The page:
Buying Locally Grown Produce Has Never Been Easier

Buying Local food

Follow these tips to buy locally grown food (photo credit:

One of the things Arizonans can do to show their appreciation for the farmers and ranchers that work hard all year round to provide fresh, locally grown produce, meats, and dairy products is to commit to purchasing local whenever possible.  To many people, this generally equates to purchasing these items from a local farm stand or farmer’s market.  But a new survey conducted by Supermarket News shows that it may be easier than ever to buy locally from wherever it is that you choose to shop.

According to the Supermarket News 2014 Health and Wellness Survey, around 85% of retail supermarkets use local products to populate their shelves.   The most commonly featured locally grown items are produce and flowers.   This is good news for consumers because it means you can make conscious choices to buy locally even on days when the farmers’ market in your town isn’t open.

Another place you can find locally grown produce, meat, eggs, and dairy products is from farms that sell direct to market.   There are more than 150 direct-market farmers and ranchers listed on Fill Your Plate.  When you combine direct-market sellers, local grocery stores, farm stands, and farmers’ markets, it is easy to see that fresh, healthy, locally grown Arizona products are accessible all around you.

To help you find these great home-grown products, here are some tips to help you find locally grown products wherever you shop.

1.     The Meat Counter

According to the Arizona Beef Council, more than half of the beef sold at grocery store meat counters across the state is locally raised Arizona beef.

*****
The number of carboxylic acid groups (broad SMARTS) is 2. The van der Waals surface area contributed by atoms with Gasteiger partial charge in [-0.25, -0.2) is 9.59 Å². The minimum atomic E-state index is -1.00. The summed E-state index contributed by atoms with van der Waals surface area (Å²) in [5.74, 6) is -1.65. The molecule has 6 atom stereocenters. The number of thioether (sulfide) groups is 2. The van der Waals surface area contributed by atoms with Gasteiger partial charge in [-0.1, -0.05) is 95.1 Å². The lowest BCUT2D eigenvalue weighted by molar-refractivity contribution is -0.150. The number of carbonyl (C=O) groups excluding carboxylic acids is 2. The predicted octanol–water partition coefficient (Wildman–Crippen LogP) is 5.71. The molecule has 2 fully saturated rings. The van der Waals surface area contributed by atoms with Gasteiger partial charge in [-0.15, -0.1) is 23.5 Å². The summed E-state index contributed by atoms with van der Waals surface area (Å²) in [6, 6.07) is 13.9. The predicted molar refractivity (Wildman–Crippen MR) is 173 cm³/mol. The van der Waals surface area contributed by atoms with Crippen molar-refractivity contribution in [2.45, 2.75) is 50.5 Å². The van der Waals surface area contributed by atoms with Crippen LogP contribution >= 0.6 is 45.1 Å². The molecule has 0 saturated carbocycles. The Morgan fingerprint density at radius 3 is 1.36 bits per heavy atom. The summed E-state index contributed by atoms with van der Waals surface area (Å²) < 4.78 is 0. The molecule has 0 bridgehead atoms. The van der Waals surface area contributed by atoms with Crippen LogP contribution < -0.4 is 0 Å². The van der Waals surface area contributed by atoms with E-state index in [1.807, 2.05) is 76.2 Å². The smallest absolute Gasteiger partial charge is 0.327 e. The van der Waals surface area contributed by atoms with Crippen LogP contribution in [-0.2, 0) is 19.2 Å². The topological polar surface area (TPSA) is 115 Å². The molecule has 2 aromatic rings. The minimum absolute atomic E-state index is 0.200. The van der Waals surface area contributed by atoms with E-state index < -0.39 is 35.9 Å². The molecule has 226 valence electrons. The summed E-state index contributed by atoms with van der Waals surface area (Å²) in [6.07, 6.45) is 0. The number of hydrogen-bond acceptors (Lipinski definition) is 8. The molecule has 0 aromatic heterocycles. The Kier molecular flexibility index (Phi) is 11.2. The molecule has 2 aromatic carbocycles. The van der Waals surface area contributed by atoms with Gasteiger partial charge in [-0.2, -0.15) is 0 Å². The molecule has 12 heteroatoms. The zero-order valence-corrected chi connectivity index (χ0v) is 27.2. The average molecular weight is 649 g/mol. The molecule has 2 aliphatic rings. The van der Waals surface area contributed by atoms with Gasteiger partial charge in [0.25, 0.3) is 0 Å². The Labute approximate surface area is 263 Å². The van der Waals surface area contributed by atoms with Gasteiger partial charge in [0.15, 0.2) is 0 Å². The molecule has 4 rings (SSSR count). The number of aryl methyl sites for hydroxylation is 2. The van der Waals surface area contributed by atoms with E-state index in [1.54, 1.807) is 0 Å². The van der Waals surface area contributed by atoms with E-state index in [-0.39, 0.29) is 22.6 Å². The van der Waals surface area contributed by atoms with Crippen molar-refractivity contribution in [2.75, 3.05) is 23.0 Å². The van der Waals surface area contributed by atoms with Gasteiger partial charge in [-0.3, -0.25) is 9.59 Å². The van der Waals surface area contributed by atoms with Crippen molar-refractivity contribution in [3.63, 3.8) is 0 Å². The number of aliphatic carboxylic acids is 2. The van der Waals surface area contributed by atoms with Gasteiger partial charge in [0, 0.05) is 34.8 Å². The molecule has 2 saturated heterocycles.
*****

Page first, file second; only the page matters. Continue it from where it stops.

2.     The Milk Cooler

When you purchase a gallon of milk, no matter where you are, you are more than likely purchasing milk from cows raised right here at home.  Around 98% of the liquid milk sold in the state is from local providers.

3.     The Egg Section

Whenever you buy eggs, look for the Hickman’s brand, the largest egg provider in the state.

4.     The Produce Section

While some stores will market local produce specifically using signs or tags that indicate where in the state it came from, don’t assume that products that aren’t marketed this way came from somewhere else.  Not all stores highlight local products.  The best way to figure out which fruits and vegetables are locally grown is to ask the produce manager.   They can usually provide information on where their locally grown produce products came from and may even be able to tell you how long a product has been in transit.

If you are ever in doubt about whether or not your local grocery store carries locally grown or raised products, ask.  If you find that many of the products you would prefer to purchase from local providers are not available in your local store, talk to the manager.  Customer demand is one of the driving factors behind each stores commitment to local sourcing.

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